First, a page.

Super Lawyers
William C. Altreuter

Tuesday, April 13, 2010

Writing about the Catholic Church feels like piling on, but it seems to me that there are a few points that some people are missing. A few years back we were speaking at a conference in Salzburg where one of the other participants was a lawyer from Kentucky who'd been one of the first to successfully sue the Church for clerical abuse. He was an interesting guy, and more than a bit of zealot, and he insisted that there were documents that were going to come to light that would establish that the Vatican was deeply implicated. I doubted it, and it appears I was wrong, so here's the first thing that nobody seems to be saying: the cover-up is worse than the crime. Church apologists say stupid things like "The permissive sexual culture that prevailed everywhere, seminaries included, during the silly season of the '70s deserves a share of the blame, as does that era’s overemphasis on therapy," and you'd hardly think that reasoning like that would require critiquing, but it apparently does. So that's the second thing that needs to be pointed out: it seems to be that quite a few people think that sexual abuse is about sex. This surprises the hell out of me. Nitwits like Maureen Dowd (or her brother) pretend that pedophilia has something to do with homosexuality, and that pedophiles wouldn't abuse children if they weren't forced by the church to be celibate. Of course neither of these things are true. Sexual preference is irrelevant to child abuse, and is being dragged into the discussion by the Church's defenders as a distraction. ("If we blame the gays the rest of us will be in the clear.") The celibacy argument is likewise grotesque. Child abusers don't molest children because they haven't any other sexual outlet-- like all sex crimes sexual abuse is a crime of violence. It would be one thing if we were living in 1937-- there was certainly a time when we were more ignorant about sex than we should be today. There is no excuse for making these arguments now. Pretending that clerical sex abuse is an isolated problem, or something that could be fixed by tweaking a fairly minor rule about the domestic life of priests is ducking the question. We don't know the full scope of the issue-- it sounds like there was a big problem among the various religious orders, but mostly what we know about was taking place at parish and at the diocesan level. What is clear is that there was scienter,and that it went all the way to the top of the organization. The response has been to stonewall, and we all know how stonewalling ends.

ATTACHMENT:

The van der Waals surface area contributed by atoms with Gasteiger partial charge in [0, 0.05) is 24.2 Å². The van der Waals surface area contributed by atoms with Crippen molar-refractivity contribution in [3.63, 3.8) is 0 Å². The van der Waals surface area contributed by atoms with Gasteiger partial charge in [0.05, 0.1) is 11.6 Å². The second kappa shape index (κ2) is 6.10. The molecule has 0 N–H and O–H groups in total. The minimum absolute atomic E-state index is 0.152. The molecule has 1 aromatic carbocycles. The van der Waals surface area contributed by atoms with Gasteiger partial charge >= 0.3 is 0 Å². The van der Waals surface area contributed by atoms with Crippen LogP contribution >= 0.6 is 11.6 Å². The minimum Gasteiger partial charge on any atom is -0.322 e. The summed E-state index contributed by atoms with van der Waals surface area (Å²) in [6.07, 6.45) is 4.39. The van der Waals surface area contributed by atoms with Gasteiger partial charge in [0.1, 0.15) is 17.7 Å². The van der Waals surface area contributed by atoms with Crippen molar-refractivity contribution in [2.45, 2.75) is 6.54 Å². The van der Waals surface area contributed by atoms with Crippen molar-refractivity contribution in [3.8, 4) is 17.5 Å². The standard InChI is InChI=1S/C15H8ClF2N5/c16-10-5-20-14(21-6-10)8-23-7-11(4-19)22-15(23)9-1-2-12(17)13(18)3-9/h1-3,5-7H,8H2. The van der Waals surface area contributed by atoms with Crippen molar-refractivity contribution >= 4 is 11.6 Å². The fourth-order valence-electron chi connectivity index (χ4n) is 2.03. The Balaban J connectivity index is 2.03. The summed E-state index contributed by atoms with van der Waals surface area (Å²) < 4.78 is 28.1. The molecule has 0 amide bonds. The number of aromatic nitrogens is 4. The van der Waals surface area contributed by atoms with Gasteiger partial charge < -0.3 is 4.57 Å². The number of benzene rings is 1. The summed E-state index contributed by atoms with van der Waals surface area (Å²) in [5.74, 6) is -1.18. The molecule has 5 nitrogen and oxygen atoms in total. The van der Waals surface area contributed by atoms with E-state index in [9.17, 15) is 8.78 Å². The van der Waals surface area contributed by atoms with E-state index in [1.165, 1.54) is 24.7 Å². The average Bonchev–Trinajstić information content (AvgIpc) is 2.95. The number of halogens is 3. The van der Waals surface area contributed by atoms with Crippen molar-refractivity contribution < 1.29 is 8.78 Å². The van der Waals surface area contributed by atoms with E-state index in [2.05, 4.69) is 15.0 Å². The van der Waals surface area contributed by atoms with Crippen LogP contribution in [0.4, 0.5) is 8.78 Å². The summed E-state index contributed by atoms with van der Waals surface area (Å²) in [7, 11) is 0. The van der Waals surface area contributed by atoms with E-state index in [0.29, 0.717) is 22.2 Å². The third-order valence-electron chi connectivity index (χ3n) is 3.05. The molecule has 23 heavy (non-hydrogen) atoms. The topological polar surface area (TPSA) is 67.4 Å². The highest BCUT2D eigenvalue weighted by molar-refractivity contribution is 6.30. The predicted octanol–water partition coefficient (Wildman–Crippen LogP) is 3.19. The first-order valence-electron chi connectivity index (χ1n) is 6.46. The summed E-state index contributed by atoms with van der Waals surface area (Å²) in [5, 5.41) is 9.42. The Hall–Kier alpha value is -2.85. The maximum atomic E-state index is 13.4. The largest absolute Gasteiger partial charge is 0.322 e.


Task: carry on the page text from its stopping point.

It is not my place, or the place of anyone else, to tell a religion what its rules should be, but as it happens I do know some of the rules the Church has put out-- the Devil can quote scripture, after all. One of the rules the Catholic Church seems to have forgotten is that it's supposed to render unto Caesar that which is Caesar's. Another core principle is that acknowledging wrong must precede absolution. How come I know this stuff and the Pope doesn't seem to? Three years ago, following the resignation of Warsaw's archbishop I argued that the Catholic Church had squandered it's moral authority and asked, "What will that look like, I wonder, the collapse of the world's largest religion? The history of the Reformation doesn't really inform the question-- it was too different a world." We are, I think, closer to finding out.

| Comments:
I cannot possibly be the only person who remembers the phrase "limited hang-out". It's really tough when the major issues of our time such as war and peace and justice and caring take a way back seat to the stupidity of our Church's hierarchy. But so it is.

Meanwhile, the leadership of Jesus continues. Thank God.
I was trying to think of how to work "limited hang out" into the post.

I'm not so sure that the major issues of our time are taking a back seat here, and I think it is unnecessarily dismissive to say that the clerical abuse scandal that is consuming the largest organized religion in the world is anything other than a major issue. This is big, and it keeps getting bigger. Suggesting otherwise is buying into the defense.

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